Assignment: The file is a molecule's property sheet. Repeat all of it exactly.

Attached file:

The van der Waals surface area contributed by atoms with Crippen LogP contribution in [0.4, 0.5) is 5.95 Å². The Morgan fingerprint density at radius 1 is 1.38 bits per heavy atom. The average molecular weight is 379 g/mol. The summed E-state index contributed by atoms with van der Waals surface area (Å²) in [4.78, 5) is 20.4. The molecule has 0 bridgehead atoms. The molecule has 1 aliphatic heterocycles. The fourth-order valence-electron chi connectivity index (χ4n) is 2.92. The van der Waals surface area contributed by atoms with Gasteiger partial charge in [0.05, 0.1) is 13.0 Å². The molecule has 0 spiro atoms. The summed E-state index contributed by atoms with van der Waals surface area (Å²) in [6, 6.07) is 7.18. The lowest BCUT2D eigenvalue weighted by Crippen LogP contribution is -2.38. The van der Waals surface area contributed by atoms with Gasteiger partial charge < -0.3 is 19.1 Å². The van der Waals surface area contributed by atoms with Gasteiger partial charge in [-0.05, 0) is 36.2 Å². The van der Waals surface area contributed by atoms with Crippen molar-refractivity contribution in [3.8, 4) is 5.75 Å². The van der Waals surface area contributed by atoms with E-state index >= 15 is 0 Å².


The van der Waals surface area contributed by atoms with Crippen LogP contribution in [0.4, 0.5) is 5.95 Å². The Morgan fingerprint density at radius 1 is 1.38 bits per heavy atom. The average molecular weight is 379 g/mol. The summed E-state index contributed by atoms with van der Waals surface area (Å²) in [4.78, 5) is 20.4. The molecule has 0 bridgehead atoms. The molecule has 1 aliphatic heterocycles. The fourth-order valence-electron chi connectivity index (χ4n) is 2.92. The van der Waals surface area contributed by atoms with Gasteiger partial charge in [0.05, 0.1) is 13.0 Å². The molecule has 0 spiro atoms. The summed E-state index contributed by atoms with van der Waals surface area (Å²) in [6, 6.07) is 7.18. The lowest BCUT2D eigenvalue weighted by Crippen LogP contribution is -2.38. The van der Waals surface area contributed by atoms with Gasteiger partial charge < -0.3 is 19.1 Å². The van der Waals surface area contributed by atoms with Gasteiger partial charge in [-0.05, 0) is 36.2 Å². The van der Waals surface area contributed by atoms with Crippen molar-refractivity contribution in [3.8, 4) is 5.75 Å². The van der Waals surface area contributed by atoms with E-state index >= 15 is 0 Å².